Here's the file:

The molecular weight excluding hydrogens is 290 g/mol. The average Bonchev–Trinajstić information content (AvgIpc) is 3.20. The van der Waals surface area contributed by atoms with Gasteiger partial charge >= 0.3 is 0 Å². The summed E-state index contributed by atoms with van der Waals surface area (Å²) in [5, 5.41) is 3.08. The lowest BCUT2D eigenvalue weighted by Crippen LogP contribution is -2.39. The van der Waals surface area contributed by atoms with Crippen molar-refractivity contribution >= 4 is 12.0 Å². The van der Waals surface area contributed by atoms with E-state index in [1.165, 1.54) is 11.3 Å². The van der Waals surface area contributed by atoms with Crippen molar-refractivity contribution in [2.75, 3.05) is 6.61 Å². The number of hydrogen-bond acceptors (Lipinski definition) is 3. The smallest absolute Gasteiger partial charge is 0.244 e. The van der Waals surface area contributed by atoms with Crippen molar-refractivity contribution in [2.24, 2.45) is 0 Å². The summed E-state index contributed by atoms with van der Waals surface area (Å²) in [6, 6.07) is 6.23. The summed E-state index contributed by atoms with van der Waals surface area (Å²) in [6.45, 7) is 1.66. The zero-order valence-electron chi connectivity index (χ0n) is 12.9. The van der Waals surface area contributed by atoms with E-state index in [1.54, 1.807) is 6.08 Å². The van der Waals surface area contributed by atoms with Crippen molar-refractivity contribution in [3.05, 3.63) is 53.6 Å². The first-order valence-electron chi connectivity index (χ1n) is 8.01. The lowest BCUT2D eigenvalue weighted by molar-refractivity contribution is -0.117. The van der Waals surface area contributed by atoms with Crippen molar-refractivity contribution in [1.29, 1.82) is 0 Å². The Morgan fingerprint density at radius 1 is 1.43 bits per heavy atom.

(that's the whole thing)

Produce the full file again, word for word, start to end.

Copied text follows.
The molecular weight excluding hydrogens is 290 g/mol. The average Bonchev–Trinajstić information content (AvgIpc) is 3.20. The van der Waals surface area contributed by atoms with Gasteiger partial charge >= 0.3 is 0 Å². The summed E-state index contributed by atoms with van der Waals surface area (Å²) in [5, 5.41) is 3.08. The lowest BCUT2D eigenvalue weighted by Crippen LogP contribution is -2.39. The van der Waals surface area contributed by atoms with Crippen molar-refractivity contribution >= 4 is 12.0 Å². The van der Waals surface area contributed by atoms with E-state index in [1.165, 1.54) is 11.3 Å². The van der Waals surface area contributed by atoms with Crippen molar-refractivity contribution in [2.75, 3.05) is 6.61 Å². The number of hydrogen-bond acceptors (Lipinski definition) is 3. The smallest absolute Gasteiger partial charge is 0.244 e. The van der Waals surface area contributed by atoms with Crippen molar-refractivity contribution in [2.24, 2.45) is 0 Å². The summed E-state index contributed by atoms with van der Waals surface area (Å²) in [6, 6.07) is 6.23. The summed E-state index contributed by atoms with van der Waals surface area (Å²) in [6.45, 7) is 1.66. The zero-order valence-electron chi connectivity index (χ0n) is 12.9. The van der Waals surface area contributed by atoms with E-state index in [1.54, 1.807) is 6.08 Å². The van der Waals surface area contributed by atoms with Crippen molar-refractivity contribution in [3.05, 3.63) is 53.6 Å². The first-order valence-electron chi connectivity index (χ1n) is 8.01. The lowest BCUT2D eigenvalue weighted by molar-refractivity contribution is -0.117. The van der Waals surface area contributed by atoms with Crippen molar-refractivity contribution in [1.29, 1.82) is 0 Å². The Morgan fingerprint density at radius 1 is 1.43 bits per heavy atom.